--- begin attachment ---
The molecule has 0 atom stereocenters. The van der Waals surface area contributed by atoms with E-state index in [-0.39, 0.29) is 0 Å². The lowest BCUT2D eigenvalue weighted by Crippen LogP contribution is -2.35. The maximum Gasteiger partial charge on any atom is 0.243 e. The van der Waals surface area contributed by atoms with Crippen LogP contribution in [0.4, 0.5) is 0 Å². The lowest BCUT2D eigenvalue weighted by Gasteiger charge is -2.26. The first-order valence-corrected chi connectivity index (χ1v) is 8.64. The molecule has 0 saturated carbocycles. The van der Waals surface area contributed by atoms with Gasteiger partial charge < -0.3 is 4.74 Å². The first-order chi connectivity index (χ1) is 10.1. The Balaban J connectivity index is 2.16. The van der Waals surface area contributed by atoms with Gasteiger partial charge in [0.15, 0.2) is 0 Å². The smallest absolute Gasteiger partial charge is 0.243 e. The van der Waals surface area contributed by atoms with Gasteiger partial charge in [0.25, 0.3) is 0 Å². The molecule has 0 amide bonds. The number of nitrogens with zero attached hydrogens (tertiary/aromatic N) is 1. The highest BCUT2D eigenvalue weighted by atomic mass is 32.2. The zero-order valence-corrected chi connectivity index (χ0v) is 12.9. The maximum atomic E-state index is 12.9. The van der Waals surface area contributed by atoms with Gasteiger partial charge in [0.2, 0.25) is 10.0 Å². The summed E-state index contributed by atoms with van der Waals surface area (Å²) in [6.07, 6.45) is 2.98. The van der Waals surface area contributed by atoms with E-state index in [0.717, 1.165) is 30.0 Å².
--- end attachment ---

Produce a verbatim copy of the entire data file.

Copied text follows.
The molecule has 0 atom stereocenters. The van der Waals surface area contributed by atoms with E-state index in [-0.39, 0.29) is 0 Å². The lowest BCUT2D eigenvalue weighted by Crippen LogP contribution is -2.35. The maximum Gasteiger partial charge on any atom is 0.243 e. The van der Waals surface area contributed by atoms with Crippen LogP contribution in [0.4, 0.5) is 0 Å². The lowest BCUT2D eigenvalue weighted by Gasteiger charge is -2.26. The first-order valence-corrected chi connectivity index (χ1v) is 8.64. The molecule has 0 saturated carbocycles. The van der Waals surface area contributed by atoms with Gasteiger partial charge < -0.3 is 4.74 Å². The first-order chi connectivity index (χ1) is 10.1. The Balaban J connectivity index is 2.16. The van der Waals surface area contributed by atoms with Gasteiger partial charge in [0.15, 0.2) is 0 Å². The smallest absolute Gasteiger partial charge is 0.243 e. The van der Waals surface area contributed by atoms with Gasteiger partial charge in [0.25, 0.3) is 0 Å². The molecule has 0 amide bonds. The number of nitrogens with zero attached hydrogens (tertiary/aromatic N) is 1. The highest BCUT2D eigenvalue weighted by atomic mass is 32.2. The zero-order valence-corrected chi connectivity index (χ0v) is 12.9. The maximum atomic E-state index is 12.9. The van der Waals surface area contributed by atoms with Gasteiger partial charge in [0.2, 0.25) is 10.0 Å². The summed E-state index contributed by atoms with van der Waals surface area (Å²) in [6.07, 6.45) is 2.98. The van der Waals surface area contributed by atoms with E-state index in [0.717, 1.165) is 30.0 Å².